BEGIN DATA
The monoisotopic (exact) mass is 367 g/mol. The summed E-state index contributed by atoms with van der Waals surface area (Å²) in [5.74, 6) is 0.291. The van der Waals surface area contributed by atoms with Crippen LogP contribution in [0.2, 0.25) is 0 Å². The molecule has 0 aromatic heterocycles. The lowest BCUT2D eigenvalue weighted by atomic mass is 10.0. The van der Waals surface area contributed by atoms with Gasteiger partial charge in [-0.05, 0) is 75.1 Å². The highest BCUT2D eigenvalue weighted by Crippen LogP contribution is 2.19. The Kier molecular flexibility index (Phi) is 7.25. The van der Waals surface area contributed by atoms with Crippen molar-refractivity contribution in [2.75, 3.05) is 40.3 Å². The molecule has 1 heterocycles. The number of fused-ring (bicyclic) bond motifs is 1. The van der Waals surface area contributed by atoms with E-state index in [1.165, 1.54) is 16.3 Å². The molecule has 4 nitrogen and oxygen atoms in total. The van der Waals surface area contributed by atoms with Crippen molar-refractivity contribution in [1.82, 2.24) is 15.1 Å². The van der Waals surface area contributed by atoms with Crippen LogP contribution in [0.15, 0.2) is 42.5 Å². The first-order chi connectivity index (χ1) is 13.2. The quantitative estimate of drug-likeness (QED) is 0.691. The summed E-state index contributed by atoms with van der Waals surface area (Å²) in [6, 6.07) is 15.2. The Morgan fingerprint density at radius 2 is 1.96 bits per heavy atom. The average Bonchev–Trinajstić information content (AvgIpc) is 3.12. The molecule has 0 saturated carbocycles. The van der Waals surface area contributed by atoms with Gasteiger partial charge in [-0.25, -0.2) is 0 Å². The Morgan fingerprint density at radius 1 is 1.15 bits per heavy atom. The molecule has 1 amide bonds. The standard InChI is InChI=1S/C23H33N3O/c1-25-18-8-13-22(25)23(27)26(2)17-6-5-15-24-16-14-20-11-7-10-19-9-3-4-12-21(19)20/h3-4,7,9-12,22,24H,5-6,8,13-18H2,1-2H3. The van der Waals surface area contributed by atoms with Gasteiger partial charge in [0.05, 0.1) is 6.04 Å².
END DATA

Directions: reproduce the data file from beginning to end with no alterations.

The monoisotopic (exact) mass is 367 g/mol. The summed E-state index contributed by atoms with van der Waals surface area (Å²) in [5.74, 6) is 0.291. The van der Waals surface area contributed by atoms with Crippen LogP contribution in [0.2, 0.25) is 0 Å². The molecule has 0 aromatic heterocycles. The lowest BCUT2D eigenvalue weighted by atomic mass is 10.0. The van der Waals surface area contributed by atoms with Gasteiger partial charge in [-0.05, 0) is 75.1 Å². The highest BCUT2D eigenvalue weighted by Crippen LogP contribution is 2.19. The Kier molecular flexibility index (Phi) is 7.25. The van der Waals surface area contributed by atoms with Crippen molar-refractivity contribution in [2.75, 3.05) is 40.3 Å². The molecule has 1 heterocycles. The number of fused-ring (bicyclic) bond motifs is 1. The van der Waals surface area contributed by atoms with E-state index in [1.165, 1.54) is 16.3 Å². The molecule has 4 nitrogen and oxygen atoms in total. The van der Waals surface area contributed by atoms with Crippen molar-refractivity contribution in [1.82, 2.24) is 15.1 Å². The van der Waals surface area contributed by atoms with Crippen LogP contribution in [0.15, 0.2) is 42.5 Å². The first-order chi connectivity index (χ1) is 13.2. The quantitative estimate of drug-likeness (QED) is 0.691. The summed E-state index contributed by atoms with van der Waals surface area (Å²) in [6, 6.07) is 15.2. The Morgan fingerprint density at radius 2 is 1.96 bits per heavy atom. The average Bonchev–Trinajstić information content (AvgIpc) is 3.12. The molecule has 0 saturated carbocycles. The van der Waals surface area contributed by atoms with Gasteiger partial charge in [-0.25, -0.2) is 0 Å². The Morgan fingerprint density at radius 1 is 1.15 bits per heavy atom. The molecule has 1 amide bonds. The standard InChI is InChI=1S/C23H33N3O/c1-25-18-8-13-22(25)23(27)26(2)17-6-5-15-24-16-14-20-11-7-10-19-9-3-4-12-21(19)20/h3-4,7,9-12,22,24H,5-6,8,13-18H2,1-2H3. The van der Waals surface area contributed by atoms with Gasteiger partial charge in [0.05, 0.1) is 6.04 Å².